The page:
DIAGNOSIS

A diagnosis of portoPH is based on the presence of pulmonary hypertension of unknown cause in a patient with severe liver disease. The most common alterations found in each diagnostic test are described herein.

Electrocardiograms show classic characteristics of right heart overload: right bundle branch block, right axis deviation and right ventricular hypertrophy with secondary T-wave alterations. Abnormalities in the echocardiogram are found in 80% of cases(3).

Chest X-rays present enlarged right ventricle, prominent main pulmonary artery, obliteration of the peripheral vasculature and angled superior diversion of the pulmonary vessels(3). In the great majority of the cases, chest X-rays appear normal, as documented in the present study (Table 1).

 

 

The pulmonary function tests show mild restrictive ventilatory defect, secondary to liver cirrhosis complications (ascites, pleural effusion, hepatomegaly, basal atelectasis) and decreased carbon monoxide diffusion capacity caused by interstitial pulmonary edema and hepatopulmonary syndrome.

Blood gas analysis shows mild hypoxemia and compensatory respiratory alkalosis. These findings are not exclusive to portoPH, also occurring in isolated portal hypertension.

The Doppler echocardiogram, in addition to ruling out other causes of secondary hypertension, is also used to identify alterations in the dimensions of the right heart chambers, valve function and integrity, as well as to estimate pulmonary artery pressure in a noninvasive way. The objective assessment of pulmonary artery pressure is performed using the Doppler technique. The most commonly used process is estimation of systolic pulmonary artery pressure by analysis of tricuspid regurgitation, commonly detectable in pulmonary hypertension treatment regimens, even under normal conditions(23).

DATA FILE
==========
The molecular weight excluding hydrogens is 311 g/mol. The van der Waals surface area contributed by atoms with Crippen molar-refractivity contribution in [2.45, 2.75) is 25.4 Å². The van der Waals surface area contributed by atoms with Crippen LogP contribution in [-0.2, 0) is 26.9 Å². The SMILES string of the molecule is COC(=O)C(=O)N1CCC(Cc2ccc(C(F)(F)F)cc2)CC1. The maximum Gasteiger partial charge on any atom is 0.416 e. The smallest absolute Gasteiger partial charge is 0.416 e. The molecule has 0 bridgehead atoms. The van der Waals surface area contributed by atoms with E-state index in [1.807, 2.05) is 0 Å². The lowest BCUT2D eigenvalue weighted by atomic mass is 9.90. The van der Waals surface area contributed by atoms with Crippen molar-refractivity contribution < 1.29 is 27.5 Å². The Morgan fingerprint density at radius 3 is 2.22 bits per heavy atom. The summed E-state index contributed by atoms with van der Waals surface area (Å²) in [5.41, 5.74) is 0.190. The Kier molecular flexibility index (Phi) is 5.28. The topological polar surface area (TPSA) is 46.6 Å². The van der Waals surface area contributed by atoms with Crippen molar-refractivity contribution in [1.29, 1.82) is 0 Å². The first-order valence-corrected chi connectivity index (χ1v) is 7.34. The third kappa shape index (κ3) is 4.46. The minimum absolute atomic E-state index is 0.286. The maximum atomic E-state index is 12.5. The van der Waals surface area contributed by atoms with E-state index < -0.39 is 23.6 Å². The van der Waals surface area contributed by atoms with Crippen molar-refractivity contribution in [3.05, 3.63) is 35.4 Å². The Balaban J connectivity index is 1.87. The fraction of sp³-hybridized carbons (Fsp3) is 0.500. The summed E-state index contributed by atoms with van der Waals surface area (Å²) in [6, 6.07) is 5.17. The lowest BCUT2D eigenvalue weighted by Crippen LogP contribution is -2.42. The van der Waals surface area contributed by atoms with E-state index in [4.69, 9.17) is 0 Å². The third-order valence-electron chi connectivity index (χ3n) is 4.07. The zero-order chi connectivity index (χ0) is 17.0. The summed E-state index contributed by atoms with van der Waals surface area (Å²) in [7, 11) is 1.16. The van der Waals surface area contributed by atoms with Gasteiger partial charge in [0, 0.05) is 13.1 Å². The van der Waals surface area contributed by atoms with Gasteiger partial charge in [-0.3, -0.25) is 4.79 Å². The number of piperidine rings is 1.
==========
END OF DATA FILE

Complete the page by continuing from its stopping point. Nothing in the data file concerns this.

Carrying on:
The gold standard for diagnosis is mean pulmonary artery pressure greater than 25 mmHg at rest, with pulmonary capillary pressure below 15 mmHg and pulmonary vascular resistance greater than 120 dynes/sec/cm2, as measured through catheterization of the pulmonary artery(24). This procedure involves transcutaneous puncture or venous surgical dissection as an approach to directly access the pulmonary artery circulation so as to enable the sequential and rapid registration and direct measurement of the pressures throughout all right heart chambers, as well as of the proximal segments of the systemic and pulmonary circulation. In special situations, as previously described in heart, lung and liver transplants, or in pulmonary hypertension status resulting from hypoventilation or apnea, the length of time that the catheter used for continuous monitoring of pulmonary artery pressure is left in place has been considered valuable not only for diagnosis but also for assessing the treatment used(24-26). To confirm the diagnosis and estimate the severity of the disease, cardiac catheterization is fundamental in all patients with pulmonary hypertension. A recent prospective study compared transthoracic echocardiogram to right cardiac catheterization and demonstrated that transthoracic echocardiogram presented 80% sensitivity, 96% specificity, 60% positive predictive value, 98% negative predictive value and 96% accuracy in diagnosing portoPH, using a cutoff value of 40 mmHg of pulmonary artery pressure(21). Another similar study, using the same cutoff point, demonstrated 100% sensitivity, 88% specificity and 30% positive predictive value(27). Both studies suggest that the transthoracic echocardiogram is a good method of tracking portoPH. However, since there are high numbers of false-positive results, positive cases should be re-evaluated using cardiac catheterization(21,27).

The confirmation of cirrhosis through liver biopsy, clinical findings or images showing portal hypertension combined with increased pulmonary artery pressure, reinforces the portoPH diagnosis(3,28,29).

 

TREATMENT